2002 – The Lord of the Rings: The Two Towers











The Lord of the Rings: The Two Towers – 2002

The second installment of the Lord of the rings trilogy was just as impressive as the first one. It had the same cast of wonderful actors:  Ian McKellan, Elijah Woods, Sean Astin, Viggo Mortensen, John Rhys-Davies, Orlando Bloom, Billy Boyd, Dominic Monaghan, Christopher Lee, Liv Tyler, and Hugo Weaving.  The same high standard was maintained when it came to sets and costumes. The same spectacular cinematography was just as captivating as before. So what made this installment different?  What was it about the two towers that made it special?

For me, there were two things that made it particularly impressive. The first was a new member of the cast, Andy Serkis, playing the complex and fascinating role of Gollum. The second was the over-the-top battle sequences, the likes of which had never been seen before.  Each was a phenomenal combination of both live actors and CGI imagery.  So, as much as the live actors have to be commended, the digital graphics artist have to be given just as much credit.

Serkis, of course, wasn’t really a new member of the cast. He had been in the first movie, but his role had been so small that it was negligible. Here, in the two towers the character was really given life, and became an integral part of the plot. Serkis performed his part dressed in a motion capture suit, and he was rotoscoped.  His realistic facial expressions were all the product of manual animation.  This is saying something, because most CGI representations have a very stilted way of moving and stiff facial expressions. The result of this awesome technology, was one of the most incredibly realistic CGI characters I’ve ever seen.

And it wasn’t just his physical representation that was impressive. It was the way his character was written, something that goes back to the source material, written by J.R.R. Tolkien. There was both light and dark in him, forces that were constantly battling one another for control of the individual. The dark side, the evil, deceitful, and murderous side, was Gollum.  The other side, the timid and subservient side, was. Smeagol. They both lived in the same body, the same mind. Serkis was incredible as he portrayed each side, especially during the parts where he had to argue with himself.  The actor did a remarkably good job.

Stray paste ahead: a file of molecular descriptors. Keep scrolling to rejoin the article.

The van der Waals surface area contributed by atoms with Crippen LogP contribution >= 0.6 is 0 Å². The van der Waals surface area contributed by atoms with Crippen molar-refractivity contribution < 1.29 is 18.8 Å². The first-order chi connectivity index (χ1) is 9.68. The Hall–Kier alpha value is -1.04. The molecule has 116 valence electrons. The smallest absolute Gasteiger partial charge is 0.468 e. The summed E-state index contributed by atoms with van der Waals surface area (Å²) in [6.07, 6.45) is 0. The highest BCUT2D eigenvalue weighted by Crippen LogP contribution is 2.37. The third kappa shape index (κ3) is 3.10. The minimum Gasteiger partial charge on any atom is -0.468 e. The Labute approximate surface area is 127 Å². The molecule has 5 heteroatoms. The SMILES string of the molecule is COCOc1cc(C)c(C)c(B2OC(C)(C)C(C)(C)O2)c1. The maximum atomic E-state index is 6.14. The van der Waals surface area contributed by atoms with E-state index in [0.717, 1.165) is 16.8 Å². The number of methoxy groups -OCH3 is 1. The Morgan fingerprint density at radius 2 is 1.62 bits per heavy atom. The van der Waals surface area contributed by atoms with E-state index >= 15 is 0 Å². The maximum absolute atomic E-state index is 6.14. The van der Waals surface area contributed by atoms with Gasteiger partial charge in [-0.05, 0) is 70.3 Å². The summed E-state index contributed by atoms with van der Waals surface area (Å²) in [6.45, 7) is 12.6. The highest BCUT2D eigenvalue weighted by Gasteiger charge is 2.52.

And then there were the battle sequences, or more specifically, the battle for Helms deep. Yes, many of the combatants, humans, elves, and orcs alike, were computer generated, especially for the wide shots. These were mixed in seamlessly with the live actors. In this way, Director Peter Jackson was able to show us the true enormity of the battle’s epic scale.  And the CGI artists really had their work cut out for them. The complexity of the battle and the realism that it portrayed, must’ve been a staggering task that was set before them, but they really stepped up to the plate and showed us something that we’ve never seen before.

Now, there were a few other newcomers to the cast you really did a fine job of holding the standard of acting set by the main cast of The Fellow ship of the Ring.  Bernard Hill played Theoden, King of the country of Rohan.  His niece, Eowin, played by Miranda Otto, and his nephew, Eomer, played by Karl Urban, were fantastic. In the great city of Gondor, we meet dead Boromir’s father, Denethor, played by John Noble, and his brother, Faramir, played by David Wenham. On the evil Sauron’s side, we met Grima Wormtonge, played by Brad Douriff.

As you can tell by the ever-growing list of characters, the story gets very complex. But it’s fairly easy to follow, as they each have a very unique and distinct look, making it easy to tell them and their stories apart.  And lest I forget, another important character in the story, is Treebeard. He is another CGI character, and his voice by the same actor who plays Gimli, the dwarf, John Rhyes Davies.  But I’ll be honest, I was less impressed with the CGI on him, and his fellow Ents.  Their movement often looks stiff and a mechanical. But I can forgive this because, after all, they were trees, with limbs that were not supposed to bend much.

And while I’m on the subject of things that I didn’t like about the film, which were few, I have to mention how the character of Gimli, always one of my favorites, had been turned into little more than comic relief for the film. This was unnecessary. While he still had his moments of coolness, he was also given a string of one liner jokes that didn’t really need to be there. It just made his character looks silly, while not adding much to the plot.

Another thing that fans of the films didn’t like was that there were more departures from the original books in the Two Towers than there were in The Fellowship of the Ring.  Theoden was not possessed by Saruman.  Aragorn never fell off a cliff to be presumed dead.  Elves did not come to Theoden’s aid at Helm’s Deep.  And Frodo and Sam never went to Osgiliath.  Jackson’s script actually gave a quick nod to that one when Sam exclaims, “By all rights, we shouldn’t even be here.”  But the changes were minor enough that it didn’t detract from the story telling much.  It was still an incredible and worthy episode of the saga, as a whole.

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